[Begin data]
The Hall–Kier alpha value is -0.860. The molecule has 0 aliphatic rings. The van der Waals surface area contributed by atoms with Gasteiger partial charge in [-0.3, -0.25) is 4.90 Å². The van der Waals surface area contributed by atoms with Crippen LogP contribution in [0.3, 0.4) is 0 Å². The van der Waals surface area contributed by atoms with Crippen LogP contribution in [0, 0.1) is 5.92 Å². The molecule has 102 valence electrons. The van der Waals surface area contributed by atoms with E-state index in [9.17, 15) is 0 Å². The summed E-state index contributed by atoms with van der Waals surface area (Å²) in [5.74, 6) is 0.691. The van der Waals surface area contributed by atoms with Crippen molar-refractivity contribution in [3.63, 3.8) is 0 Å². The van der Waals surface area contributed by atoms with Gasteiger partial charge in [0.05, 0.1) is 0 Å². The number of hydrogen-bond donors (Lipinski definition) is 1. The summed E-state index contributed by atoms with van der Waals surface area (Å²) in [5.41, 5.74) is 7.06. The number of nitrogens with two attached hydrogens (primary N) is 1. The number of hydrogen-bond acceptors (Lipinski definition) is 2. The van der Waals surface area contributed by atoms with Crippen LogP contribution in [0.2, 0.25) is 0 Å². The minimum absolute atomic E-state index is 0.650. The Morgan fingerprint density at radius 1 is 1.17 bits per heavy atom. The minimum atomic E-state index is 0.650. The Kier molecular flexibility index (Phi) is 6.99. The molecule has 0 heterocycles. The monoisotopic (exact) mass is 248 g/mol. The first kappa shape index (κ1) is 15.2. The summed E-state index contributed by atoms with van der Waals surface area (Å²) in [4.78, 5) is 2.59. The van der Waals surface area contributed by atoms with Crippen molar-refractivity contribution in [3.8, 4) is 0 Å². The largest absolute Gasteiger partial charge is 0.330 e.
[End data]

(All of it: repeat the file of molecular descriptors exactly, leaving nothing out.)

The Hall–Kier alpha value is -0.860. The molecule has 0 aliphatic rings. The van der Waals surface area contributed by atoms with Gasteiger partial charge in [-0.3, -0.25) is 4.90 Å². The van der Waals surface area contributed by atoms with Crippen LogP contribution in [0.3, 0.4) is 0 Å². The van der Waals surface area contributed by atoms with Crippen LogP contribution in [0, 0.1) is 5.92 Å². The molecule has 102 valence electrons. The van der Waals surface area contributed by atoms with E-state index in [9.17, 15) is 0 Å². The summed E-state index contributed by atoms with van der Waals surface area (Å²) in [5.74, 6) is 0.691. The van der Waals surface area contributed by atoms with Crippen molar-refractivity contribution in [3.63, 3.8) is 0 Å². The van der Waals surface area contributed by atoms with Gasteiger partial charge in [0.05, 0.1) is 0 Å². The number of hydrogen-bond donors (Lipinski definition) is 1. The summed E-state index contributed by atoms with van der Waals surface area (Å²) in [5.41, 5.74) is 7.06. The number of nitrogens with two attached hydrogens (primary N) is 1. The number of hydrogen-bond acceptors (Lipinski definition) is 2. The van der Waals surface area contributed by atoms with Crippen LogP contribution in [0.2, 0.25) is 0 Å². The minimum absolute atomic E-state index is 0.650. The Morgan fingerprint density at radius 1 is 1.17 bits per heavy atom. The minimum atomic E-state index is 0.650. The Kier molecular flexibility index (Phi) is 6.99. The molecule has 0 heterocycles. The monoisotopic (exact) mass is 248 g/mol. The first kappa shape index (κ1) is 15.2. The summed E-state index contributed by atoms with van der Waals surface area (Å²) in [4.78, 5) is 2.59. The van der Waals surface area contributed by atoms with Crippen molar-refractivity contribution in [3.8, 4) is 0 Å². The largest absolute Gasteiger partial charge is 0.330 e.